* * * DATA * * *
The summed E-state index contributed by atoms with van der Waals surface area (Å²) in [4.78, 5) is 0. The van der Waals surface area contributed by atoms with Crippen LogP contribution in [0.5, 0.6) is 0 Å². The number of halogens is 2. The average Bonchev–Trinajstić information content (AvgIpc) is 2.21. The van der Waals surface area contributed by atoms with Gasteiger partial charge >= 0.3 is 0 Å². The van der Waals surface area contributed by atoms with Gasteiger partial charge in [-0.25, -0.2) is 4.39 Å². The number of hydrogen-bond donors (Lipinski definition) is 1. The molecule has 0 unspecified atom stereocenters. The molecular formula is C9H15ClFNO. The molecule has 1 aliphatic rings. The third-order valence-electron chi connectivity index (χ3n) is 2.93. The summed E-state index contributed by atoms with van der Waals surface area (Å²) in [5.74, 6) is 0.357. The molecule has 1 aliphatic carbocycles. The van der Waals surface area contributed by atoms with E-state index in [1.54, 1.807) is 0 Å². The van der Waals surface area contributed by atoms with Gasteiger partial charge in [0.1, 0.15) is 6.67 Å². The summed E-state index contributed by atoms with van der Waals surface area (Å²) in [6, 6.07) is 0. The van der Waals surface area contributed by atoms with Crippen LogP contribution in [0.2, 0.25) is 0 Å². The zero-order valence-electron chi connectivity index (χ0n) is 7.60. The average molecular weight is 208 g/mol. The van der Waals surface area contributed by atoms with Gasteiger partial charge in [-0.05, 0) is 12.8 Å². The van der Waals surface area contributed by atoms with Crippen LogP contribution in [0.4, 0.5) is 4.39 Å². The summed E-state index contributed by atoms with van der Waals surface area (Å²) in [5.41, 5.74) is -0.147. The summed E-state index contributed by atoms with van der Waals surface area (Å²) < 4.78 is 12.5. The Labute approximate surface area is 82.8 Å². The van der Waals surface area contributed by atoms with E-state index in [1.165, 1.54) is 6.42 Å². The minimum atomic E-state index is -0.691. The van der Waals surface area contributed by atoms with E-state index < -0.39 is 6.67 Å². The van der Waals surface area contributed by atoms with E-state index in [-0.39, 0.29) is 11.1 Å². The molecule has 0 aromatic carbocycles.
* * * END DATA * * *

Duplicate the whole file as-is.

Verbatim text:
The summed E-state index contributed by atoms with van der Waals surface area (Å²) in [4.78, 5) is 0. The van der Waals surface area contributed by atoms with Crippen LogP contribution in [0.5, 0.6) is 0 Å². The number of halogens is 2. The average Bonchev–Trinajstić information content (AvgIpc) is 2.21. The van der Waals surface area contributed by atoms with Gasteiger partial charge >= 0.3 is 0 Å². The van der Waals surface area contributed by atoms with Gasteiger partial charge in [-0.25, -0.2) is 4.39 Å². The number of hydrogen-bond donors (Lipinski definition) is 1. The molecule has 0 unspecified atom stereocenters. The molecular formula is C9H15ClFNO. The molecule has 1 aliphatic rings. The third-order valence-electron chi connectivity index (χ3n) is 2.93. The summed E-state index contributed by atoms with van der Waals surface area (Å²) in [5.74, 6) is 0.357. The molecule has 1 aliphatic carbocycles. The van der Waals surface area contributed by atoms with E-state index in [1.54, 1.807) is 0 Å². The van der Waals surface area contributed by atoms with Gasteiger partial charge in [0.1, 0.15) is 6.67 Å². The summed E-state index contributed by atoms with van der Waals surface area (Å²) in [6, 6.07) is 0. The van der Waals surface area contributed by atoms with Crippen LogP contribution in [0.2, 0.25) is 0 Å². The zero-order valence-electron chi connectivity index (χ0n) is 7.60. The average molecular weight is 208 g/mol. The van der Waals surface area contributed by atoms with Gasteiger partial charge in [-0.05, 0) is 12.8 Å². The van der Waals surface area contributed by atoms with Crippen LogP contribution in [0.4, 0.5) is 4.39 Å². The summed E-state index contributed by atoms with van der Waals surface area (Å²) in [5.41, 5.74) is -0.147. The summed E-state index contributed by atoms with van der Waals surface area (Å²) < 4.78 is 12.5. The Labute approximate surface area is 82.8 Å². The van der Waals surface area contributed by atoms with E-state index in [1.165, 1.54) is 6.42 Å². The minimum atomic E-state index is -0.691. The van der Waals surface area contributed by atoms with E-state index < -0.39 is 6.67 Å². The van der Waals surface area contributed by atoms with E-state index in [-0.39, 0.29) is 11.1 Å². The molecule has 0 aromatic carbocycles.